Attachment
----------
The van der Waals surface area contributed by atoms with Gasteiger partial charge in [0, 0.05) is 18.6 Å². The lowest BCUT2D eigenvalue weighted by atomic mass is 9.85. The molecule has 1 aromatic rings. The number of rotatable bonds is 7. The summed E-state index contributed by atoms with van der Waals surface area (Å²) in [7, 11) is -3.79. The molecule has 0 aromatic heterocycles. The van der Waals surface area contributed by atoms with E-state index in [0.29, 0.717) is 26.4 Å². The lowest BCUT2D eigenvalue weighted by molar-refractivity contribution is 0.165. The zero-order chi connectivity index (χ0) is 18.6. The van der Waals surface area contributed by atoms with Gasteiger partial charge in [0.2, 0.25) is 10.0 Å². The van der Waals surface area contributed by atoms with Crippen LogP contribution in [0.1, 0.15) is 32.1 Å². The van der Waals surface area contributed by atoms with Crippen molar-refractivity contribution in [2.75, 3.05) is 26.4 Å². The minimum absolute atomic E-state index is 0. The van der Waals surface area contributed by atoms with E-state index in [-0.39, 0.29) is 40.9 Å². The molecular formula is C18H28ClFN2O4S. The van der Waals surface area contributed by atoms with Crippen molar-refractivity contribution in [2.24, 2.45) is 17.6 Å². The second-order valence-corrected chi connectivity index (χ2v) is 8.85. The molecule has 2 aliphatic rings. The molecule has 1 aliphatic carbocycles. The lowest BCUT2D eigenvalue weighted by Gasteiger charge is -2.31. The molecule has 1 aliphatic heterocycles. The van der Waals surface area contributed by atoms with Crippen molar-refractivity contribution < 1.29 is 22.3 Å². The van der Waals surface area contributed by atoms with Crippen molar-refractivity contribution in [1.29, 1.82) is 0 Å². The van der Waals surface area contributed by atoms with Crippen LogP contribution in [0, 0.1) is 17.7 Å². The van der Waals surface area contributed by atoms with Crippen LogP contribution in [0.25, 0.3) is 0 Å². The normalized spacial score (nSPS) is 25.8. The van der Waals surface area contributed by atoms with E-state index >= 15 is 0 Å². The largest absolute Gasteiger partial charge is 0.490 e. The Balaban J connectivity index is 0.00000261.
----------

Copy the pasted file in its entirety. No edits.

The van der Waals surface area contributed by atoms with Gasteiger partial charge in [0, 0.05) is 18.6 Å². The lowest BCUT2D eigenvalue weighted by atomic mass is 9.85. The molecule has 1 aromatic rings. The number of rotatable bonds is 7. The summed E-state index contributed by atoms with van der Waals surface area (Å²) in [7, 11) is -3.79. The molecule has 0 aromatic heterocycles. The van der Waals surface area contributed by atoms with E-state index in [0.29, 0.717) is 26.4 Å². The lowest BCUT2D eigenvalue weighted by molar-refractivity contribution is 0.165. The zero-order chi connectivity index (χ0) is 18.6. The van der Waals surface area contributed by atoms with Gasteiger partial charge in [0.2, 0.25) is 10.0 Å². The van der Waals surface area contributed by atoms with Crippen LogP contribution in [0.1, 0.15) is 32.1 Å². The van der Waals surface area contributed by atoms with Crippen molar-refractivity contribution in [2.75, 3.05) is 26.4 Å². The minimum absolute atomic E-state index is 0. The van der Waals surface area contributed by atoms with E-state index in [-0.39, 0.29) is 40.9 Å². The molecular formula is C18H28ClFN2O4S. The van der Waals surface area contributed by atoms with Crippen molar-refractivity contribution in [2.24, 2.45) is 17.6 Å². The second-order valence-corrected chi connectivity index (χ2v) is 8.85. The molecule has 2 aliphatic rings. The molecule has 1 aliphatic carbocycles. The lowest BCUT2D eigenvalue weighted by Gasteiger charge is -2.31. The molecule has 1 aliphatic heterocycles. The van der Waals surface area contributed by atoms with Crippen molar-refractivity contribution < 1.29 is 22.3 Å². The van der Waals surface area contributed by atoms with Crippen molar-refractivity contribution in [1.29, 1.82) is 0 Å². The van der Waals surface area contributed by atoms with Crippen LogP contribution in [0, 0.1) is 17.7 Å². The van der Waals surface area contributed by atoms with Crippen LogP contribution in [0.25, 0.3) is 0 Å². The normalized spacial score (nSPS) is 25.8. The van der Waals surface area contributed by atoms with E-state index >= 15 is 0 Å². The largest absolute Gasteiger partial charge is 0.490 e. The Balaban J connectivity index is 0.00000261.